DSC_0074.jpg - 61.9 kb  


The Jozani Forest is located in the central east region of Zanzibar Island is the home of rare Red Colobus Monkey, which is only endemic to Zanzibar. A red colobus monkey, unlike their more widespread and adapted cousins, the Black and White Colobus, are a rain forest species which are now confined to very small areas of equatorial forest in tropical Africa. It is therefore a rare treat to be able to see them here in Zanzibar. The reserve also accommodate a large mangrove swamp and a tract of natural forest that is home to a few unique species including the Sykes monkey, bush babies, duikers, hyraxes, over 50 species of butterfly and 40 species of birds.



Located in Southern of Pemba Island. This equatorial forest reserve, containing rare trees, some not found anywhere else in the world. The wildlife includes indigenous flying foxes, blue duikers and several varieties of owl.



Located in the north east coast of Unguja just a walking distance from the beaches. The reserve provides an excellent memory to visitors. In this reserve you can really proof Zanzibar as Exotic Island. The forest has a high biodiversity of plant, invertebrate and bird species. Different species of mangroves can be found in this forest. It is the stop over destination for botanic and forest tourists.



Located in central region of Pemba just few kilometers from Chake Chake. It is the ideal place to discover the endangered Pemba flying Fox, endemic to the Island. Kidike Root Site provide a natural habitat for a large number of other animals (other than the Pemba Flying Foxes) including Vervet Monkies, Mozambique Cobras, Tortoises, Bush Crabs, Red eyed Doves, Mangrove King Fishers and many others.

 DSC_0130.jpg - 60.21 kb  

ZALA Park is a small nature reserve and field study center set under the shade of a variety trees, including orange, lime and grapefruit, nutmeg and banana, Ginger, chilies, black pepper and cinnamon are all grown here too. The captive animal exhibits include Tree Hyraxes and a variety of reptiles, such as Green Tree Snakes, Mambas and some big Pythons. Chameleons, Geckos, Tortoises, Striped Lizards and Monitor Lizards are included amongst the legged reptiles. The Park is approximately 5km southern from Jozani Reserve.


 Paje Beach as an classic  place for kite surfing. petty blue waters, sandy bottoms and stable winds wait for your coming.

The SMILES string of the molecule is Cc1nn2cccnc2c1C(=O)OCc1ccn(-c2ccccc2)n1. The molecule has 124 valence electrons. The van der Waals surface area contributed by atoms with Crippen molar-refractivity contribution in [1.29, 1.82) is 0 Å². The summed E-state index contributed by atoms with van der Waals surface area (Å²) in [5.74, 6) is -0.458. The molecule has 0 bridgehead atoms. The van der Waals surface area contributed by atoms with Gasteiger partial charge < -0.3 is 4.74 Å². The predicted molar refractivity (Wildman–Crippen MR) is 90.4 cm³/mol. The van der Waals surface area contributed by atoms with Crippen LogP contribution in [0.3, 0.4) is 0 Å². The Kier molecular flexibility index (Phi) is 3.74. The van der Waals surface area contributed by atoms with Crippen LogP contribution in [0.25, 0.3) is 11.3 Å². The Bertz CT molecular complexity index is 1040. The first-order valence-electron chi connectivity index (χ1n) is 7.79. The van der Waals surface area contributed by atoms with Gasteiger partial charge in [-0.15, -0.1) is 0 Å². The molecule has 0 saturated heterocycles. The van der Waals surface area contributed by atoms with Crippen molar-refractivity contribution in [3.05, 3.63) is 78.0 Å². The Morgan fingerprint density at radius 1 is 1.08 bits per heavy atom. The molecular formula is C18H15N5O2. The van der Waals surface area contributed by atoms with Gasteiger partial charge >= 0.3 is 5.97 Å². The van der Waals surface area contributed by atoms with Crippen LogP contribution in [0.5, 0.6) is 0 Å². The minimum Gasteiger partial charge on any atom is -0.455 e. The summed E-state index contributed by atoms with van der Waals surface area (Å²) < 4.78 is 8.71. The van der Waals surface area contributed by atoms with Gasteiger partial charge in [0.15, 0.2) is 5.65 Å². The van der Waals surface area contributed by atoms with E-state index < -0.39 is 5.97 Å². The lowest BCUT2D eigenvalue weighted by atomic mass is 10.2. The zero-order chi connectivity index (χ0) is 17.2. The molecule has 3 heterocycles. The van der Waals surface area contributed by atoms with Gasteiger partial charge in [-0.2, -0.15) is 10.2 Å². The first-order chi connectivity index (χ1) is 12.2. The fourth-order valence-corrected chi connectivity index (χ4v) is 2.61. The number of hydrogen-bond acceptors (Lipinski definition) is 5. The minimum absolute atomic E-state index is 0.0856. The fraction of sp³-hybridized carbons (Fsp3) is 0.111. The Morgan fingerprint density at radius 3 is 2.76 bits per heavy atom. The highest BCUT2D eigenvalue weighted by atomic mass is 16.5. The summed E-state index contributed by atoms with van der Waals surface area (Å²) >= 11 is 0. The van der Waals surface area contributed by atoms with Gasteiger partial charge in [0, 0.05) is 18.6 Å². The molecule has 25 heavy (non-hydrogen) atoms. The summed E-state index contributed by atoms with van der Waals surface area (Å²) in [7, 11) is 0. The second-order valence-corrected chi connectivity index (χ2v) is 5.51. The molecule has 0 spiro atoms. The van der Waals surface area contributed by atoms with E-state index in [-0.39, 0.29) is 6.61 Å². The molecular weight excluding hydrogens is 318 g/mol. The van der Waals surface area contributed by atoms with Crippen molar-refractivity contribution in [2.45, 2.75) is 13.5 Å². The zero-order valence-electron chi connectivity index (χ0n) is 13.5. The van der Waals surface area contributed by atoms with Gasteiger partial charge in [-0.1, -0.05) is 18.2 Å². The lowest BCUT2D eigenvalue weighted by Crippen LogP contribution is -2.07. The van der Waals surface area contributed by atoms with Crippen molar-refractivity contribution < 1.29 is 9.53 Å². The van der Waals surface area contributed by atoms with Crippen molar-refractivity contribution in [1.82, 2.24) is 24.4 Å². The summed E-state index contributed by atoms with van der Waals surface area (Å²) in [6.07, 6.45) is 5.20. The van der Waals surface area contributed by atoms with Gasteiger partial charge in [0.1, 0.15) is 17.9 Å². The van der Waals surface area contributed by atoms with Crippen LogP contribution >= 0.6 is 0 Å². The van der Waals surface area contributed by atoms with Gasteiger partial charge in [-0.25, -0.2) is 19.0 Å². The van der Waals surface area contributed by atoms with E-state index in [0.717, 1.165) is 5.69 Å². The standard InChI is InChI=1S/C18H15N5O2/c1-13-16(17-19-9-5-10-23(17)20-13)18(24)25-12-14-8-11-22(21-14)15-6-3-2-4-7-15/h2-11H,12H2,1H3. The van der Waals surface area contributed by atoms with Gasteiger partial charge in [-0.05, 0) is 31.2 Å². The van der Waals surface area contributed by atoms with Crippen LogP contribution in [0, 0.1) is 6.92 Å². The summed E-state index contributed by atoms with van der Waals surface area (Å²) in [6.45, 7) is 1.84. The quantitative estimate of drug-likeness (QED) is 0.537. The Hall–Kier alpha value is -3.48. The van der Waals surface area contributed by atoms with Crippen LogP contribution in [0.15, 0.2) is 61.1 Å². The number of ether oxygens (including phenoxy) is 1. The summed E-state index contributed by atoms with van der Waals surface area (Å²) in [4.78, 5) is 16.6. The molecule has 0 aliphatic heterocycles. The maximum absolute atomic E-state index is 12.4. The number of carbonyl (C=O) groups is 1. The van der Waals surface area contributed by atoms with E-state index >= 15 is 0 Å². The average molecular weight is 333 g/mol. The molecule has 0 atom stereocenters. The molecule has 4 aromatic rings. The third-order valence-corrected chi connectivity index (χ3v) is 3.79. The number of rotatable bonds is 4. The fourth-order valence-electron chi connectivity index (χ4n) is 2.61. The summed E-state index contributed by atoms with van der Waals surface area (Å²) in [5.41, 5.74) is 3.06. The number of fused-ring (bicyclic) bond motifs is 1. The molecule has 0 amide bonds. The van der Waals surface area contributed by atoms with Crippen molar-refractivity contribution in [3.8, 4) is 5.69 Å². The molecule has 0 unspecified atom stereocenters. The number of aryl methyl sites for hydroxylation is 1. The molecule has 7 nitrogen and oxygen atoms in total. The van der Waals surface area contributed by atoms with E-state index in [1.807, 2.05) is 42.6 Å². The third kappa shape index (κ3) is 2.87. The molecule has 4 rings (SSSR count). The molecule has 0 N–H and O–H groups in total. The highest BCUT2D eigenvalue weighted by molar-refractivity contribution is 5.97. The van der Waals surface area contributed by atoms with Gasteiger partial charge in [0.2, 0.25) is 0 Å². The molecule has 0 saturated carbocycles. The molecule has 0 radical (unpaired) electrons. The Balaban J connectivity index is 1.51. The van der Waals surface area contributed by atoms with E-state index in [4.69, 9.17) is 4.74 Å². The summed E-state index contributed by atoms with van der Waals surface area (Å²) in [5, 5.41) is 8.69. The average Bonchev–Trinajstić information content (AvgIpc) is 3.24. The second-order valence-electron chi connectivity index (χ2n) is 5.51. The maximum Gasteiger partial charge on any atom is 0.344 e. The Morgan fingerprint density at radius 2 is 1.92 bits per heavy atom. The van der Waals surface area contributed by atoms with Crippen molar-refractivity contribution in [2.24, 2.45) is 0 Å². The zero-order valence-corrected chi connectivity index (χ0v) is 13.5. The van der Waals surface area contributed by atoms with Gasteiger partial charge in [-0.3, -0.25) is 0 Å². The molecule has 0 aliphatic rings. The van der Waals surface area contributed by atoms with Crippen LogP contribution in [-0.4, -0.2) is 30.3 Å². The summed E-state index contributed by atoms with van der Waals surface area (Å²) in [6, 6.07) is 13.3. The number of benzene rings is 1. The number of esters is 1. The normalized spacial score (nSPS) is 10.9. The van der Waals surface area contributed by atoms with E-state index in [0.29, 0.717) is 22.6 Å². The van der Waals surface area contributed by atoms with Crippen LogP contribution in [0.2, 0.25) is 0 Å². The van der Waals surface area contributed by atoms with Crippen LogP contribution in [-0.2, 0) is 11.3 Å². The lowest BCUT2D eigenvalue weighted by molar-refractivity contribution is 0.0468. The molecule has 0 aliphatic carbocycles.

Kizimkazi. The beaches,  they are fully accessible, all times. Also this area is excellent for Dolphin watching in the Island.

Bwejuu, Dongwe . Here the beach is only compromised at  low tide, the rest of the time it is possible to snorkel and swim as  the north coast

under construction

 The north coast is Good at all times of day, they dissimilar  on the other side of the Island.The beach  is very stretched  start from Nungwi and seal to Kendwa. Here you can also see where traditional dhows are built and also swim with turtles in the natural aquarium.

 chumbe.jpg - 61.79 kb    


Prison Island

Prison Island also known as the Changuu Island lies jusy off the Old Stone Town about 30 minutes by boat from stone town. Changuu Island was used as a penitentiary for rebel slaves by the sultans from the 1860s until the end of the slave trade. After which the British began building a prison on the island under the guidance of First Governor, Lloyd Matthews. This was completed in 1894. However, the ‘prison’ was only ever used as a quarantine centre for possible yellow-fever victims. Nowadays the island gives you the chance to escape for some peace and quiet. the island is a home to giant land tortoises that were imported from Seychelles in the 19th Century. The tour starts from 9:00am-3:30pm, there you will be able to see the Giant tortoises, beautiful marine creatures, coral reef and it is also a best site for doing Snorkeling.Once on the island ,you have the opportunity to feed and pet the tortoises, some of which are over a hundred years old. If you have time you may also like to take a stroll through the forested interior where you will see a wide variety of birds,colorful peacocks, bats and beautiful butterflies.Keep your eyes peeled too for the shy and elusive Duikers - an unusual tiny antelope species.

 Paje Beach as an classic  place for kite surfing. petty blue waters, sandy bottoms and stable winds wait for your coming.

Kizimkazi. The beaches,  they are fully accessible, all times. Also this area is excellent for Dolphin watching in the Island.

Bwejuu, Dongwe . Here the beach is only compromised at  low tide, the rest of the time it is possible to snorkel and swim as  the north coast

under construction

Page 1 of 2